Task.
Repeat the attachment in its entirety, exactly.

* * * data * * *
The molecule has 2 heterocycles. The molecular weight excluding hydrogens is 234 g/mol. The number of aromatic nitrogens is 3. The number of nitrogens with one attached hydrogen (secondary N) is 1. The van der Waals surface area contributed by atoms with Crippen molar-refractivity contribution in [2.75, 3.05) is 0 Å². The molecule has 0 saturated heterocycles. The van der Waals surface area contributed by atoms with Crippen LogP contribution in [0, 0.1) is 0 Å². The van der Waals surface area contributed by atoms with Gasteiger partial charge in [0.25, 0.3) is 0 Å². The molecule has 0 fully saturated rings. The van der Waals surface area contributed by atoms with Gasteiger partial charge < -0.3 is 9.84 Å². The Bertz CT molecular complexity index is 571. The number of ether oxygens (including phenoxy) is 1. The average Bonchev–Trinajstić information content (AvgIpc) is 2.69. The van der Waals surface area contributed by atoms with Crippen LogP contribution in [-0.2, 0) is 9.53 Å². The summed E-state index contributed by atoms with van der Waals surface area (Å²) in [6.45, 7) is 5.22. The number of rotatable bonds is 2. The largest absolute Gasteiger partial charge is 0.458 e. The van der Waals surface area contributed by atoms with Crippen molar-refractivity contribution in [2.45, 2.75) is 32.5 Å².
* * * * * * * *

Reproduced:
The molecule has 2 heterocycles. The molecular weight excluding hydrogens is 234 g/mol. The number of aromatic nitrogens is 3. The number of nitrogens with one attached hydrogen (secondary N) is 1. The van der Waals surface area contributed by atoms with Crippen molar-refractivity contribution in [2.75, 3.05) is 0 Å². The molecule has 0 saturated heterocycles. The van der Waals surface area contributed by atoms with Crippen LogP contribution in [0, 0.1) is 0 Å². The van der Waals surface area contributed by atoms with Gasteiger partial charge in [0.25, 0.3) is 0 Å². The molecule has 0 fully saturated rings. The van der Waals surface area contributed by atoms with Gasteiger partial charge < -0.3 is 9.84 Å². The Bertz CT molecular complexity index is 571. The number of ether oxygens (including phenoxy) is 1. The average Bonchev–Trinajstić information content (AvgIpc) is 2.69. The van der Waals surface area contributed by atoms with Crippen LogP contribution in [-0.2, 0) is 9.53 Å². The summed E-state index contributed by atoms with van der Waals surface area (Å²) in [6.45, 7) is 5.22. The number of rotatable bonds is 2. The largest absolute Gasteiger partial charge is 0.458 e. The van der Waals surface area contributed by atoms with Crippen molar-refractivity contribution in [2.45, 2.75) is 32.5 Å².